Numerous polls show that Americans want to reduce our military presence abroad, allowing our allies and other nations to assume greater responsibility both for their own defense and for enforcing security in their respective regions. Why haven’t we done so? In The Power Problem, Christopher A. Preble contends that the vast military strength of the United States has induced policymakers in Washington to broaden the perception of the “national interest,” and ultimately to commit ourselves to the impossible task of maintaining global order.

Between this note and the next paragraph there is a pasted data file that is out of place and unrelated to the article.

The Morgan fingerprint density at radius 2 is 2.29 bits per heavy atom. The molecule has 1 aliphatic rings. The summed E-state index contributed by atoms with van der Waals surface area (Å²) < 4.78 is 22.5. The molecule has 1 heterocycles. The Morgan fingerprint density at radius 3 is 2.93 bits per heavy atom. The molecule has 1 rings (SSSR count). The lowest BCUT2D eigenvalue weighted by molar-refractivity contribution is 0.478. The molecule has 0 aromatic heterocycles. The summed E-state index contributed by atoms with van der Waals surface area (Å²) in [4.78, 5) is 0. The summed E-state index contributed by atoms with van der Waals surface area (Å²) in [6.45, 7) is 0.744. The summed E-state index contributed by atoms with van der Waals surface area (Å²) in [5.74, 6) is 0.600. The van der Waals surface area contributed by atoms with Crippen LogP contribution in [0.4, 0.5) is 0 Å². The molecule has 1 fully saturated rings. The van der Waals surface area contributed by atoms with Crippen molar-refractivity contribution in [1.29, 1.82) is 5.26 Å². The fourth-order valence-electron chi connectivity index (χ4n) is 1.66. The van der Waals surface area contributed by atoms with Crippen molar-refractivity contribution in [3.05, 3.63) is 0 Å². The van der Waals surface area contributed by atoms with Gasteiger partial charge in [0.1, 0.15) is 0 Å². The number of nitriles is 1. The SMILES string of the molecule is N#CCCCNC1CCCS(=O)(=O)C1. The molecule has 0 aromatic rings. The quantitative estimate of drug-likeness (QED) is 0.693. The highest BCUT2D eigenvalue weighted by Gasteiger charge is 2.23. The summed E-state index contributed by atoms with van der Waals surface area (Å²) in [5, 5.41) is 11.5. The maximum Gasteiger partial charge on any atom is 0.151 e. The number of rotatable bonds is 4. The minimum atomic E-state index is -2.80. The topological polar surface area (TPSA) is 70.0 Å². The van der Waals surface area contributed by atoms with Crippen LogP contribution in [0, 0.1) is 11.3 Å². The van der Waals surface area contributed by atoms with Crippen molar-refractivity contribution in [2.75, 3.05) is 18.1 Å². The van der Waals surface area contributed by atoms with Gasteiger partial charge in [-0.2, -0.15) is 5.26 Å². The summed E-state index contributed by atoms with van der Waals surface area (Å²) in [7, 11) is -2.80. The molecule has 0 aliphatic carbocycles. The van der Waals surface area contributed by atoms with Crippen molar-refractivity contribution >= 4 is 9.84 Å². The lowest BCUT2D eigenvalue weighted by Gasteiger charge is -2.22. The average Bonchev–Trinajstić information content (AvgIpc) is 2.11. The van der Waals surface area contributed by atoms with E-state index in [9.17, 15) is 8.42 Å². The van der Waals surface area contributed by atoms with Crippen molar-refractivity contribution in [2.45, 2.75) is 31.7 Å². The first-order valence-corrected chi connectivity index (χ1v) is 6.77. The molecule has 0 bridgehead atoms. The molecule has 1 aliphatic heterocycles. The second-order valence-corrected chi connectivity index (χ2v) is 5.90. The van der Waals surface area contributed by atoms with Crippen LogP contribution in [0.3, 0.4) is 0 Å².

Preble holds that the core national interest — preserving American security — is easily defined and largely immutable. In his view, military power is purely instrumental: if it advances U.S. security, then it is fulfilling its essential role. If it does not — if it undermines our security, imposes unnecessary costs, and forces all Americans to incur additional risks — then our military power is a problem, one that only we can solve.
Please join us as we discuss the nature of American military power, its purpose in U.S. foreign policy, and its power to define the national interest.